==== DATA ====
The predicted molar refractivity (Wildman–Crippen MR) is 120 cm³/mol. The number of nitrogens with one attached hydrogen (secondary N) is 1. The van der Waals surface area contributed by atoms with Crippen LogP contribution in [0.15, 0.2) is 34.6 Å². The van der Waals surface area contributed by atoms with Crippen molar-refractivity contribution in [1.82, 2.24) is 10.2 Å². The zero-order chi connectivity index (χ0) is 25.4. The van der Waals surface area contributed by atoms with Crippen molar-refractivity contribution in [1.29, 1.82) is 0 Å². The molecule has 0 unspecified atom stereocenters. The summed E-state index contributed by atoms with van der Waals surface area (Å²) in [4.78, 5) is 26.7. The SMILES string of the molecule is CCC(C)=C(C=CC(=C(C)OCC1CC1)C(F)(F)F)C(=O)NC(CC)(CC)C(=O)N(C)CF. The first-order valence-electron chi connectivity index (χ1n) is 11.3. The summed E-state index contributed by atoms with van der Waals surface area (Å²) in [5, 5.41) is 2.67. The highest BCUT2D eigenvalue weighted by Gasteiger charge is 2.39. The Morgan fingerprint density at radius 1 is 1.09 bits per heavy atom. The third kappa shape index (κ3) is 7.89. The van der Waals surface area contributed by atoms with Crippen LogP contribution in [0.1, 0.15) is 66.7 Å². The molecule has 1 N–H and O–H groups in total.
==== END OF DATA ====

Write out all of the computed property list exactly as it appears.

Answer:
The predicted molar refractivity (Wildman–Crippen MR) is 120 cm³/mol. The number of nitrogens with one attached hydrogen (secondary N) is 1. The van der Waals surface area contributed by atoms with Crippen LogP contribution in [0.15, 0.2) is 34.6 Å². The van der Waals surface area contributed by atoms with Crippen molar-refractivity contribution in [1.82, 2.24) is 10.2 Å². The zero-order chi connectivity index (χ0) is 25.4. The van der Waals surface area contributed by atoms with Crippen molar-refractivity contribution in [1.29, 1.82) is 0 Å². The molecule has 0 unspecified atom stereocenters. The summed E-state index contributed by atoms with van der Waals surface area (Å²) in [4.78, 5) is 26.7. The SMILES string of the molecule is CCC(C)=C(C=CC(=C(C)OCC1CC1)C(F)(F)F)C(=O)NC(CC)(CC)C(=O)N(C)CF. The first-order valence-electron chi connectivity index (χ1n) is 11.3. The summed E-state index contributed by atoms with van der Waals surface area (Å²) in [5, 5.41) is 2.67. The highest BCUT2D eigenvalue weighted by Gasteiger charge is 2.39. The Morgan fingerprint density at radius 1 is 1.09 bits per heavy atom. The third kappa shape index (κ3) is 7.89. The van der Waals surface area contributed by atoms with Crippen LogP contribution in [0.1, 0.15) is 66.7 Å². The molecule has 1 N–H and O–H groups in total.